- Associated Press - Saturday, January 30, 2016

NEW BEDFORD, Mass. (AP) - Wessam Mohamed said that last June, he decided within a day to leave his life behind in Jeddah, Saudi Arabia, on the shores of the Red Sea, and move to America permanently.

“I decided to leave everything there in 24 hours,” Mohamed said last week. “My food is still in the refrigerator there.”

Mohamed, now co-owner of Wessam Variety Store on Acushnet Avenue in the North End, said at the time, he was a financial manager for an international electronics corporation. His boss offered to leave Mohamed’s position open for several weeks, in case he changed his mind and wanted to return.

But Mohamed, standing behind his convenience store’s counter with his wife, Safaa Mahmoud, and recalling that time just seven months ago, said his mind was made up immediately, and his decision was firm.

“No,” Mohamed told his boss. “I will not come back again.”

That statement is proving true, at least so far. Wessam, 40, and Safaa, 39- opened their variety store in late November, on Acushnet Avenue near Shaw Street. Although Wessam’s former job took him across the Middle East, he and Safaa are natives of Cairo, Egypt.

Safaa was diagnosed with Stage 3 lung cancer last June, sparking Wessam’s sudden, permanent move to the U.S. She has family in New Bedford and has lived here for seven or eight years, raising their four children: three boys, 13, 10 and 5, and one girl, 7.

Wessam said when he was working in the Middle East, he would visit Safaa and the children every three or four months, for about 10 days each time.

Safaa’s diagnosis changed that pattern.

“I came here to be with her,” Wessam said.

Corinn Williams, executive director of the Community Economic Development Center (CEDC), said Wessam and Safaa are part of a growing, diverse community of immigrant business owners along Acushnet Avenue, which is home to a commercial corridor known as the “international marketplace.”

Driving up The Avenue last week, Williams and CEDC small business specialist Ken Rapoza pointed out numerous new or expanding businesses: a sneaker store opened by Dominican men; a Guatemalan bakery that makes bread for Market Basket; a Puerto Rican bakery, “Lorenzo’s,” slated to open in a long-vacant spot; and more.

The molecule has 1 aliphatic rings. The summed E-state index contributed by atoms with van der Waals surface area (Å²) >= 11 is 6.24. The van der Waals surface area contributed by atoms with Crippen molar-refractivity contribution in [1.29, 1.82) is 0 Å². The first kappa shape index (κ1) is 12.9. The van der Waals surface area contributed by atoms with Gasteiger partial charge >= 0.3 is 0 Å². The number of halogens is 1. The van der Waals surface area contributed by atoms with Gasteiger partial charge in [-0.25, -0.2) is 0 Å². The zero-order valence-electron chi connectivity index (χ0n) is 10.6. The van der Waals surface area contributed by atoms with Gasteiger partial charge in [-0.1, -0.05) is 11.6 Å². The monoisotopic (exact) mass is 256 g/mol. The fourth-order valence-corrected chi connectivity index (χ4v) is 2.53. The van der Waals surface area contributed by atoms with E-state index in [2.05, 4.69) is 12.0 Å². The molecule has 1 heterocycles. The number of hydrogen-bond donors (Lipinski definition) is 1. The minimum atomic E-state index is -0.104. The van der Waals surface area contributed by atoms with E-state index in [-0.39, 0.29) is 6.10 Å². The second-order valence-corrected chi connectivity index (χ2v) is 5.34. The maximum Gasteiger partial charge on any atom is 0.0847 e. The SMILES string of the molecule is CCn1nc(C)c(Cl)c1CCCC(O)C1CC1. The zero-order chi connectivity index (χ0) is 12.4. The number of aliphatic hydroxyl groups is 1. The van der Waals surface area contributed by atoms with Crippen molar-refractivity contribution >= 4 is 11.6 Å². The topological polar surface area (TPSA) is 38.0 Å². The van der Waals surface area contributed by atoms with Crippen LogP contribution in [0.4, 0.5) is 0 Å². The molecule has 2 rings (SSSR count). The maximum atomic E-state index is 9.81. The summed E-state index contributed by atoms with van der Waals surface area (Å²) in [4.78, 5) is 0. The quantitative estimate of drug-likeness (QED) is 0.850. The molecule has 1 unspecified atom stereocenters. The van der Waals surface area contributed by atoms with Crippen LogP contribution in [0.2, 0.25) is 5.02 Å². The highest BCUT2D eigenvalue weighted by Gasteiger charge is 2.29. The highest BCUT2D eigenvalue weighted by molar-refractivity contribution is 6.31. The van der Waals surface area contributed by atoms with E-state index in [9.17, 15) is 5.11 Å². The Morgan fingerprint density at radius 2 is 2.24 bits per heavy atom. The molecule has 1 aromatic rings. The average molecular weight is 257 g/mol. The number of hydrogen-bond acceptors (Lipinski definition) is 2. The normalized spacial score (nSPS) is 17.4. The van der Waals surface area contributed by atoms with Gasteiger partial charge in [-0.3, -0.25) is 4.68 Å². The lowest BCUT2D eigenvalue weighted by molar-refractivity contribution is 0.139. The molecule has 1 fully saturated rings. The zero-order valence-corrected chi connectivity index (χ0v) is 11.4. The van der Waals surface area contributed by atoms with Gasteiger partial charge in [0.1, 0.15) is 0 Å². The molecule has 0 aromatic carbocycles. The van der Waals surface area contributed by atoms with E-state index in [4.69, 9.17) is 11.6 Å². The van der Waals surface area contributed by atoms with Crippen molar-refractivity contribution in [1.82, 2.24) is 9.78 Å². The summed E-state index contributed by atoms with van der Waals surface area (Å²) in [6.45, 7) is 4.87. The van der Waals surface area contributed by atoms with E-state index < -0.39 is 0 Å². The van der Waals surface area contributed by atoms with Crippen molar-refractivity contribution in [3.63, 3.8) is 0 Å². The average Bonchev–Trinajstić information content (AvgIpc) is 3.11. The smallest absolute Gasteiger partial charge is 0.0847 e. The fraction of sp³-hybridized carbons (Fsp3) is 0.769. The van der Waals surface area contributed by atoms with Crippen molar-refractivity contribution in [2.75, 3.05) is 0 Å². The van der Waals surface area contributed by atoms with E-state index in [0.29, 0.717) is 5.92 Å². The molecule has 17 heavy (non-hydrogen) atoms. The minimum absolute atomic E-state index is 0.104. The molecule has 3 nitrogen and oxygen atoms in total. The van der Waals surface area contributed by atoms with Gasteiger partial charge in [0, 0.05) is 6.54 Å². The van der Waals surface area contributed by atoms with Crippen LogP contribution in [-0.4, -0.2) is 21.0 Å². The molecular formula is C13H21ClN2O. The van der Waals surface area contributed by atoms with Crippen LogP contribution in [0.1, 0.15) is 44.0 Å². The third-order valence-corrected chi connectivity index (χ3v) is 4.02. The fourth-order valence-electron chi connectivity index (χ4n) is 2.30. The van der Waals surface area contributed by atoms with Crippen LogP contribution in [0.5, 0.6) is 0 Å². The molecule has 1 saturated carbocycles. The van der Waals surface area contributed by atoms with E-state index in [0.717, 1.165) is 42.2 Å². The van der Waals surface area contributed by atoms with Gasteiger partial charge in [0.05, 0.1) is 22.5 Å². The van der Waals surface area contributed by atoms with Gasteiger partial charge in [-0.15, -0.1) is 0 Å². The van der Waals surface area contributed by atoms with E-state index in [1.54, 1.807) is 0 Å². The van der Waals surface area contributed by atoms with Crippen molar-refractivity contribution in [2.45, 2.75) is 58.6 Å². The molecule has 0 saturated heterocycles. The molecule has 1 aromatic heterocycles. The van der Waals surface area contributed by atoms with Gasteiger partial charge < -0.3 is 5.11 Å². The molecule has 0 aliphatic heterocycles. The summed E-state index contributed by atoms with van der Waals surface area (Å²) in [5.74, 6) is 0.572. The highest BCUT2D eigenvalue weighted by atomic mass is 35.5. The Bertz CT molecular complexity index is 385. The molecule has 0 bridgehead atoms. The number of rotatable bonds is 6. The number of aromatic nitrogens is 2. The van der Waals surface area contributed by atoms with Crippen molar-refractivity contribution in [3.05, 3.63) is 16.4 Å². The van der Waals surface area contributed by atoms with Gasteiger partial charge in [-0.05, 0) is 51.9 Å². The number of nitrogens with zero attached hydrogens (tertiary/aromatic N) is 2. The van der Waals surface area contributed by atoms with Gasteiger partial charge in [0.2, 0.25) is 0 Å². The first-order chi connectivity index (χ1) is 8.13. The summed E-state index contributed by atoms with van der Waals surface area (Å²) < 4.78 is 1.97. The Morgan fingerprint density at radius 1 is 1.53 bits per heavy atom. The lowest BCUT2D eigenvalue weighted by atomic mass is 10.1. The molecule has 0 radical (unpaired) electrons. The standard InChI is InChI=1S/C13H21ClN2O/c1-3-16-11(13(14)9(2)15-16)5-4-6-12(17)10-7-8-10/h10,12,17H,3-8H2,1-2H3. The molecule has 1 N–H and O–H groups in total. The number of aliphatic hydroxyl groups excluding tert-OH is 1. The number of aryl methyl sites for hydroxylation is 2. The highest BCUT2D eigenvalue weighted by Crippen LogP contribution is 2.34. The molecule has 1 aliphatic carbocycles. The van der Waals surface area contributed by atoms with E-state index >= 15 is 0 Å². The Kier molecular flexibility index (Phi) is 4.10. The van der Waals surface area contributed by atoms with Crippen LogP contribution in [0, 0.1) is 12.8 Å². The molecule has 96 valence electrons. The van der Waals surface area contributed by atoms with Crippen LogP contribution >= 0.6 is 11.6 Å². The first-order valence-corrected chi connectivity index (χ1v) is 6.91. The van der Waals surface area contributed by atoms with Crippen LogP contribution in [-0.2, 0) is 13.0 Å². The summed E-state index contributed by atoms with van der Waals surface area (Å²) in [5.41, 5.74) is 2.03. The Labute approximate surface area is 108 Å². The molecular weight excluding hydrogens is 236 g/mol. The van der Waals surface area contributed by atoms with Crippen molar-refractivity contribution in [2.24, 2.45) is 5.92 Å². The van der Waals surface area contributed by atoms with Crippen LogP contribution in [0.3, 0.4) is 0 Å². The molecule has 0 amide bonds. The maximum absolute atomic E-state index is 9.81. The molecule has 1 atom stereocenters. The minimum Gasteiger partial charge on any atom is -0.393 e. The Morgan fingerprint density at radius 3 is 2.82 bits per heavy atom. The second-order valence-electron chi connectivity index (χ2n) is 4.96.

Williams said the city’s infrastructure improvements and beautification projects, progressing north up Acushnet, are helping spur the growth.

“I don’t know if it’s quantifiable- it’s more about quality of life,” Williams said. “I think it’s really making a difference. People are finding that the mood is changing. There’s more pride in the neighborhood.”

Rapoza said navigating city permitting processes and opening a new business can be daunting for anyone, and especially for immigrants.

“It’s overwhelming for them,” Rapoza said. “So I just walk them through the whole thing.”

Wessam and Safaa said the CEDC’s help has been invaluable.

“He knows everyone in this city,” Wessam said, of Rapoza. “And he can solve any problem.

“He is like part of our family,” Wessam added.

Through late summer and fall last year, Wessam often would meet with Rapoza and city officials in the afternoon, after spending the morning driving with Safaa to radiation treatments at Dana-Farber facilities in the Boston area.

Those trips were twice a week from June into August, Wessam said, and then every day from August into November. Every day, leaving at 4:30 a.m. for Boston, then coming back to New Bedford to try and open a business.

Now, they go only once every 10 days, he said.

Wessam said one of the most difficult things was that doctors would consistently tell Safaa that she had to “fight” the cancer- but doctors never said exactly what that meant.

The store became their answer.

“She didn’t want to fight cancer in bed, she didn’t want to fight it at home- she wanted to fight cancer with work,” Wessam said.

The store has a broad array of goods and groceries- “a little bit of everything,” Safaa said -and does steady traffic in the mornings, when people stop in for coffee and muffins.

Wessam Variety Store is on the west side of Acushnet, near Shaw Street. They began accepting EBT cards, for state food assistance, about two weeks ago. Wessam said he hopes business will pick up a bit in the spring, as they get more known in the neighborhood. Safaa mentioned plans to eventually offer Middle Eastern food.

For now, Safaa said, the store is providing a needed outlet for personal interaction.

“I’m so social, I like to talk with people,” Safaa said. “I feel like I’m in a big theater. Every day, I’m hearing the stories.”

Elaine Cordeiro, owner of Chocolate Works- which will celebrate 35 years in business in June -stopped by the store Tuesday morning and chatted briefly.

“I’m here every day- I’m very happy to have a store next door,” Cordeiro said. “(Wessam and Safaa are) very nice people. They did such a nice job in here.”

Wessam said running their own business gives him and Safaa the flexibility and independence needed to maintain her health and raise their children. Doing so in America, he said, has provided a welcome sense of security and hope for the future, amid recent years of tumult and uprisings in Egypt and elsewhere in the Middle East.

“More important than food or drink, or anything, is safety,” Wessam said.

And, to paraphrase an old saying, health.

“The store is our way to fight the cancer,” Wessam said.

___

Information from: The (New Bedford, Mass.) Standard-Times, https://www.southcoasttoday.com

LOAD COMMENTS ()

 

Click to Read More

Click to Hide